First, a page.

How To Write Your Personal Brand Statement
With the national unemployment rate hovering around 4.4%, according to the US Bureau of Labor Statistics, there is a war for talent, and, now more than ever before, recruiters and hiring managers are looking for top-level candidates to woo away from their employers. The benchmark for talent recruitment has been set higher, challenging you to rise above employed candidates to gain a competitive edge.
To differentiate yourself, you must clearly communicate your unique value offer and launch a personal branding campaign that has a consistent message online and on paper. A critical anchor to a cohesive and high-impact personal brand plan is in the design of a personal brand statement.
The Elevator Pitch Compressed For Today’s Digital World
A personal brand statement is a shorter version of an elevator pitch, and it is on steroids. It communicates the following:
‘Go-To’ Value + Differentiator
When creating your brand statement, consider the value you will bring to your new employer. Therefore, contemplate the following questions and weave the answers into your brand statement:
a. What problem are you going to solve?
b. What changes do you see on the horizon in your target industry?
How are you unique from other similarly qualified candidates who offer to solve that same problem?
a. What are your distinct qualifications?
b. Do you offer exclusive experience?
Once you have understood your unique value offer and what that means for your future employer, you can begin to craft your elevator pitch, your value offer summary, and your brand statement.
What is the difference between the elevator pitch, the value offer summary, and brand statement?
Elevator pitch: A verbal communication of your qualifications, distinction, and the value it offers employers.
Value offer summary (Value Proposition, Unique Selling Point): Written elaboration of your brand statement.
Brand statement: A pithy one to three line tagline that serves to brand you. Think trademark.
How to Calibrate Your Brand Statement
To write this personal brand statement, distill down the answers to the questions above to one or three sentences.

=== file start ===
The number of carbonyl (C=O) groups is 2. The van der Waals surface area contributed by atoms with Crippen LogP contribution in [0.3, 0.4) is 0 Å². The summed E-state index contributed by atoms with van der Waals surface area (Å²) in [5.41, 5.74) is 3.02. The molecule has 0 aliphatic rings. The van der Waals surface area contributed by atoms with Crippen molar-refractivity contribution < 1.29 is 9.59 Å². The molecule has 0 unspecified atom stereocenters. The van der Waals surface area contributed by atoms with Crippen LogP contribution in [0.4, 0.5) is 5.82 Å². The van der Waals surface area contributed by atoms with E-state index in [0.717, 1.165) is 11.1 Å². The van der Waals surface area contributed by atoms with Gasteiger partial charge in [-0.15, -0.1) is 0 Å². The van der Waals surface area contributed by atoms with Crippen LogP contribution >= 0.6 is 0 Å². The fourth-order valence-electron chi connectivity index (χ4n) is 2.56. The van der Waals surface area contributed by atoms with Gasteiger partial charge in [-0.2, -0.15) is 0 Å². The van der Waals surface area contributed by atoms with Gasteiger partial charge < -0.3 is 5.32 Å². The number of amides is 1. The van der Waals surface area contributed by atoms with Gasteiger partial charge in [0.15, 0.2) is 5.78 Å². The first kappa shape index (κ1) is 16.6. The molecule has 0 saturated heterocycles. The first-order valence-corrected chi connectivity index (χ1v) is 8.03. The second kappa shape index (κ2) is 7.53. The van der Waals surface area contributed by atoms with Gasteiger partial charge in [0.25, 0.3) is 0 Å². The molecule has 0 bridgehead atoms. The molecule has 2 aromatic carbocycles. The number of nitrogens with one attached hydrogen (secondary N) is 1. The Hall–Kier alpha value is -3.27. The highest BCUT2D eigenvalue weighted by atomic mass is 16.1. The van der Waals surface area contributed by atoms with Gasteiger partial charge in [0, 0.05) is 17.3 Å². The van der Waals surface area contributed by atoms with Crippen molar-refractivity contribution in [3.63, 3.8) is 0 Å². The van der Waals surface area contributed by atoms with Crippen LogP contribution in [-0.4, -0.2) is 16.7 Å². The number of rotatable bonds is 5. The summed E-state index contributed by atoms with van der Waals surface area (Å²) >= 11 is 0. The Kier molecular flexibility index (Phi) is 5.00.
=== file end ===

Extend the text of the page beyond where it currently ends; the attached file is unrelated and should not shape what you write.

Distilling is easier than it seems. Determine what part of your value offer can be communicated in person and focus on the critical words that will inspire questions from your target audience and serve as a great conversation starter.
It may take several drafts to get it just right. Don’t worry about that. You can work on distilling your brand statement after you have honed in on what you’d like to communicate as your unique value offer.
Allow me to explain. When I work with my clients, we first develop a unique value offer by brainstorming and compiling a list of the value my client offers. Let’s take a look at six value offer bullets my client, and I, came up with:
- Leading a new vision in Global Learning & Development.
- Resetting mindsets, tipping the scales through preparedness that supercharges competencies.
- Transforming cultures through accountability and shared insights.
- Improving organizational capabilities, beginning at the C-suite table.
- Simplifying performance management processes and programs.
- Shedding clarity on issues through key performance indicators.
After we worked through identifying the value my client offers, we distilled it down to this brand statement:
Global Learning & Development Executive: Multi-Generational Workforce Solutions, Addressing Critical Issues In Today’s Workforce
Although the brand statement above is concise and cannot touch upon all the bullet points listed before it, it serves to set up a conversation about how and why this leader is a great candidate. My client can then carry a conversation to support his brand statement, guided by his value offer bullets, and communicated verbally with a clear elevator pitch.
Examples of Personal Brand Statements
Triple-threat global business growth executive: driving hyper growth in 20+ markets at the apex of sales, marketing, and operations strategy
Value creator: unlocking profit growth opportunities by analyzing from a fresh perspective
Business development leader: actualizing business visions through actionable roadmaps, launched with a clear vision and precise execution
The above are brand statement examples. Get creative with yours and see what comes up for you.
Now, remember that once you set up your brand offer, your resume must support it with experience and accomplishments that align with your tagline.
How to Use Your Brand Statement
This brand statement should be used across your social media bios and on your resume. Cultivating a robust digital footprint via your social media presence reinforces your personal brand, helps you gain a competitive advantage, and open more doors to great interviews.
Your polished statement should be an authentic reflection of who you are as a leader since it is your publicly stated personal trademark.
Remember that because your brand statement is a succinct 1 to 3-sentence line, you must have a more comprehensively flushed out personal brand presentation in your back pocket so you can elaborate during an interview.
In addition, make sure you are offering the value that speaks to your target audience (i.e., the job you are after). Otherwise, you will be attracting the wrong opportunities.
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